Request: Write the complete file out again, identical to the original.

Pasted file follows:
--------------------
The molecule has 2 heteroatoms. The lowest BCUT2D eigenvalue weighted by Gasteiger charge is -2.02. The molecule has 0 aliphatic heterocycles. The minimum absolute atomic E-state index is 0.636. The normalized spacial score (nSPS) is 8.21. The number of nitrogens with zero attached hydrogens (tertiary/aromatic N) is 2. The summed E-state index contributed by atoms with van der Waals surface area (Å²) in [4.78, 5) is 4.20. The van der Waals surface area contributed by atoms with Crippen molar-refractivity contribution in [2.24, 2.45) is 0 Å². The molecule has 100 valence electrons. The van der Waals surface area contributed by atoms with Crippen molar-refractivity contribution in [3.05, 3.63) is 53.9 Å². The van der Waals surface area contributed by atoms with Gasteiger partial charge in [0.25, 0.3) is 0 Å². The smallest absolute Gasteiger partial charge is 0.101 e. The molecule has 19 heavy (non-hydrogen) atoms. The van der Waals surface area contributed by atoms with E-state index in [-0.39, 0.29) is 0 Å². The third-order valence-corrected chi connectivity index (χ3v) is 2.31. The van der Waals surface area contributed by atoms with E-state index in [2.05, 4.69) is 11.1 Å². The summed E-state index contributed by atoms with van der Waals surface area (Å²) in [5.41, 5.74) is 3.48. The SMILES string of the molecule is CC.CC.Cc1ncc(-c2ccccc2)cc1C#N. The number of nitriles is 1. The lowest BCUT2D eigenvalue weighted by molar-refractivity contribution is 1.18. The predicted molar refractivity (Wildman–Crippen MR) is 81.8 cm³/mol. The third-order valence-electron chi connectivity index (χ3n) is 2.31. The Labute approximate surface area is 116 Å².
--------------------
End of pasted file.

The molecule has 2 heteroatoms. The lowest BCUT2D eigenvalue weighted by Gasteiger charge is -2.02. The molecule has 0 aliphatic heterocycles. The minimum absolute atomic E-state index is 0.636. The normalized spacial score (nSPS) is 8.21. The number of nitrogens with zero attached hydrogens (tertiary/aromatic N) is 2. The summed E-state index contributed by atoms with van der Waals surface area (Å²) in [4.78, 5) is 4.20. The van der Waals surface area contributed by atoms with Crippen molar-refractivity contribution in [2.24, 2.45) is 0 Å². The molecule has 100 valence electrons. The van der Waals surface area contributed by atoms with Crippen molar-refractivity contribution in [3.05, 3.63) is 53.9 Å². The van der Waals surface area contributed by atoms with Gasteiger partial charge in [0.25, 0.3) is 0 Å². The smallest absolute Gasteiger partial charge is 0.101 e. The molecule has 19 heavy (non-hydrogen) atoms. The van der Waals surface area contributed by atoms with E-state index in [-0.39, 0.29) is 0 Å². The third-order valence-corrected chi connectivity index (χ3v) is 2.31. The van der Waals surface area contributed by atoms with E-state index in [2.05, 4.69) is 11.1 Å². The summed E-state index contributed by atoms with van der Waals surface area (Å²) in [5.41, 5.74) is 3.48. The SMILES string of the molecule is CC.CC.Cc1ncc(-c2ccccc2)cc1C#N. The number of nitriles is 1. The lowest BCUT2D eigenvalue weighted by molar-refractivity contribution is 1.18. The predicted molar refractivity (Wildman–Crippen MR) is 81.8 cm³/mol. The third-order valence-electron chi connectivity index (χ3n) is 2.31. The Labute approximate surface area is 116 Å².